Two Bozeman nonprofits are hosting a community dog walk this weekend to celebrate multi-use trails and to promote responsible dog ownership.

On Saturday morning, Gallatin Valley Land Trust and Heart of the Valley Animal Shelter are holding “Tails on Trails,” a group hike for animal-lovers and their dogs at the Sourdough Canyon Trail.

Along the route, there will be education stations and freebies for you and your pooch. Participants are encouraged to donate to either of the two organizations to fund pet waste stations at area trails and to support the shelter’s animal welfare program.

“Our local trail system is a community gem, and dog owners are among the biggest trail user groups,” GVLT Executive Director Penelope Pierce said Tuesday. “The Tails on Trails event emphasizes those ‘best practices’ that dog owners can employ to minimize conflict and maximize the trail experience for all user groups.”

There will be five stations along the first 1.5 miles of the hike.

Bridger Feeds, which is sponsoring the event, will provide dog treat samples. West Paw Design will hand out locally made dog toys. Bozeman Pet Pics will photograph pups and their hiking companions.

Meanwhile, Bozeman’s animal control officer will explain why people should register their dogs with the city.

A canine behaviorist will teach dog owners tricks to handle various scenarios on trails, such as encountering other dogs, horses, runners, mountain bikers or wildlife.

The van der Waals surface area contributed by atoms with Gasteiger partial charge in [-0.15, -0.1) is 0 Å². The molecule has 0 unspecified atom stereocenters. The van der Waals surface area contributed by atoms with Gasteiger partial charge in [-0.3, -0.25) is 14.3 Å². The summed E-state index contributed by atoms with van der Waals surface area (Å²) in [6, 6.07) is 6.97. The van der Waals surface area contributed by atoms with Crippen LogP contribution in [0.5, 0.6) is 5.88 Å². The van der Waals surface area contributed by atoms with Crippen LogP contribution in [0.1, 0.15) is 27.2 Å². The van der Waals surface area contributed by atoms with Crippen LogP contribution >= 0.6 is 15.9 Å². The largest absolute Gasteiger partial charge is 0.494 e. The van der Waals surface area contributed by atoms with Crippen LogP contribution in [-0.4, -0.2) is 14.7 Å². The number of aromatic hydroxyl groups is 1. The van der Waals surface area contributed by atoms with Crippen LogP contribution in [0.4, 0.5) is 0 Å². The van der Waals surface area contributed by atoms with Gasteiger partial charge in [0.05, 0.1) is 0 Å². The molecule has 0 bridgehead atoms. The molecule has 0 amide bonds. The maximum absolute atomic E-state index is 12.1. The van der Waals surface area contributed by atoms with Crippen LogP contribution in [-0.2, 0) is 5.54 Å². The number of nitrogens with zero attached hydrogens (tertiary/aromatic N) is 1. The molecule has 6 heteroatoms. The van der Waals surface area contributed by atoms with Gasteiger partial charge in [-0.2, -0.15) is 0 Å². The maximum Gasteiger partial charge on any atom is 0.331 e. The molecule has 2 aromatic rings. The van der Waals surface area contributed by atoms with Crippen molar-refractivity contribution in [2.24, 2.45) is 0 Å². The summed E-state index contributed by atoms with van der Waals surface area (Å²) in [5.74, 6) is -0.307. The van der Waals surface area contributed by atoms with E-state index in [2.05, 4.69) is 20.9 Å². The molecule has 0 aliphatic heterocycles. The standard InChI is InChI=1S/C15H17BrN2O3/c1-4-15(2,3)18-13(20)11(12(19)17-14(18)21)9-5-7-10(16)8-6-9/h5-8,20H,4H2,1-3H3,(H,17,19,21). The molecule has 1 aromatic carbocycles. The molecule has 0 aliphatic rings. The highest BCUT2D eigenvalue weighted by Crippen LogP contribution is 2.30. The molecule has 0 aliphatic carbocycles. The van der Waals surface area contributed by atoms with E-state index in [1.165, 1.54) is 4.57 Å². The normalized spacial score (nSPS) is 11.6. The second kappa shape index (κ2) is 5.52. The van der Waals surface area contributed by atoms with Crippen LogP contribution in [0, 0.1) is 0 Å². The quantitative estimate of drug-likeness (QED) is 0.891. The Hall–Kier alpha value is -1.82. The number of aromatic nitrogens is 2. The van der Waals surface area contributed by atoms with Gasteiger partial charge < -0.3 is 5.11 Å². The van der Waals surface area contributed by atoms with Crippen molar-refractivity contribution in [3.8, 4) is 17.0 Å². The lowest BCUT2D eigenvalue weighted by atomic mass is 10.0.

Staff from Heart of the Valley and GVLT will distribute and demonstrate how to use slip-leashes to steer dogs clear of other trail users.

Representatives from the Gallatin Local Water Quality District will talk about the detrimental effects of pet waste on the ecosystem. And, Run Dog Run will organize a cleanup on the trail after the event.

Organizers of the community dog walk said they hope to make it an annual affair.

“The great news is a lot of the dogs that are going to be out there are going to be Heart of the Valley alumni who are now out with their new families having a great time and socializing with other dogs … So, it’s this wonderful cycle that you see happen,” said Terry Cunningham, founder of Run Dog Run, a local nonprofit that advocates for off-leash recreation facilities.

Organizers have provided specific information for exactly what your donation would buy. A $20 donation, for example, would pay for food and shelter for one large dog for a month or could buy a supply of 400 dog waste bags at an area trail.

Amanda Ricker can be reached at aricker@dailychronicle.com or 582-2628. She is on Twitter at @amandaricker.

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